I’ve been working on these 3 self-growth goals the past year, and I honed in on them this October. Here’s what I learned during my reflection:
Reflection #1: Ask for what you need
Social currency is something everyone is aware of but introverts rarely take advantage of. Because introverts find comfort in solitude, we try to do everything ourselves to avoid asking for help.
It’s not because we think we could do everything ourselves. It’s often because we don’t want to be a bother to others.
As introverts, we cherish our time alone because we thrive in solitude. Above all, we know how precious time alone can be and don’t want to take that away from others.
I’ve been trying to let go of feeling like a burden or a nuisance when asking for help. Certainly, no one can do it all alone. Each person has their own unique strengths, and there will always be a friend, stranger, or family member that would be happy to help you succeed.
For instance, I ask my Sorority Big Sister (yes, I’m in a close-knit Asian-American sorority) to help kill cockroaches. I am absolutely terrified of them. So my big drives to my house, lugs her huge vacuum up my stairs, catches the cockroach, then leaves.
This may seem like a silly ask, but we only see each other once or twice a month. So half the time it’s because I need her help. As a result, I always felt guilty after she left.
Here are 3 things to remember that’s been helping me ask for what I need:
- No matter how much you tell people, “Let me know if you need help,” nothing says it more than allowing them to help you.
- Asking for help from friends and family gives them a larger and more meaningful role in your life.
- Good people enjoy giving back and helping others. In other words, don’t underestimate the joy you can bring to others just by needing their help.
Reflection #2: Let go of resistance to vulnerability
If you’ve been following me on Instagram, you may think I have no problem being vulnerable. But this is far from the truth.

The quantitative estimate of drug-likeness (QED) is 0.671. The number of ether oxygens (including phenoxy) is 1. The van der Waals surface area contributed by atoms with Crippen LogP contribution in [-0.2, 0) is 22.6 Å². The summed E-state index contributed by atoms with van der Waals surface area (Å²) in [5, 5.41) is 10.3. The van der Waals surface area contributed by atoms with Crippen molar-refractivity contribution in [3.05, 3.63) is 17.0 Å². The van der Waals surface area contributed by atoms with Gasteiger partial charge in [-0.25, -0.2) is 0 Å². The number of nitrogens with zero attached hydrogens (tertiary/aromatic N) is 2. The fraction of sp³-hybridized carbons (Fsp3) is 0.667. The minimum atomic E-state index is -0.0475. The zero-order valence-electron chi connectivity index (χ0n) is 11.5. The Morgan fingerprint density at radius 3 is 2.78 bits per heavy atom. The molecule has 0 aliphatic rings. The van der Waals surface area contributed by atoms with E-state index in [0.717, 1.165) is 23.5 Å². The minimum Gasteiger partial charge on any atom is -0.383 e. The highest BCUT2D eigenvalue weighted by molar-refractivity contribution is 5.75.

Sometimes it takes me an hour and a half to write one caption. My body is usually tense and I’d be typing then backspacing over and over again until I wrote the perfect caption. Most of the time I’m covered in sweat after posting it.
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When I say I’m not a good person because I get angry You tell me I have the purest heart — When I scream and cry because I feel guilty You tell me I deserve to ask for what I need — When I say I’m broken You tell me I’m healing — Thank you for healing with me — Love you @_vinnyvan ❤️ — #domesticviolenceawarenessmonth #believesurvivors #christineblaseyford #believechristine #cancelkavanaugh #stopkavanaugh #sexualassault #domesticviolence #purpleoctober #domesticviolencesurvivor #endthestigma #stopthestigma #mentalhealth #mentalhealthwarrior #ptsdawareness #ptsdrecovery #ptsdsurvivor
My body was resisting vulnerability. After years of keeping everything to myself, I don’t blame it. It’s only natural to feel scared and uncomfortable when practicing vulnerability.
After months of dipping my toes into my own vulnerability, I can finally say that I’m letting go of resistance to it. Certainly, self-acceptance has been the key to this.
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Reflection #3: Don’t allow failure to define you
Since I don’t often wow others with my speaking skills or ability to work a room, I’ve learned to connect my self-worth to outcomes like a good grade or an award. As a result, I allowed inanimate objects like report cards and resumes to define my success.
It’s just what happens when you don’t get amazing feedback from conversations with others. That is to say, you look for validation elsewhere. This often means you work twice as hard to feel successful.
I don’t think we’re looking at the right extroverted traits to learn from. Many people think introverts need to work on becoming better speakers or being more social. It’s okay to admire these extroverted traits, but it’s harmful to think we can just become more extroverted through practice.
I think the best thing we can learn from extroverts is to be okay with making mistakes. Extroverts often navigate through life by doing, while introverts are cautious and think before they act.
This often makes introverts expert planners, and we start to think, “If I can plan out the perfect process, then I can reach the perfect outcome (good grades, highest leadership roles, etc.).
This leads to striving for perfectionism, which we all know isn’t a real goal. There is no perfect process, so don’t spend your entire life being afraid of failing. If we start acting on things without carefully planning, then we can simply make mistakes, reflect, and learn from them. Introverts are masters of reflection after all, so why not use that to our advantage?
This was my first monthly reflection, and I’m considering doing this every month. Please let me know if you’d like to see more of this in the comments below!
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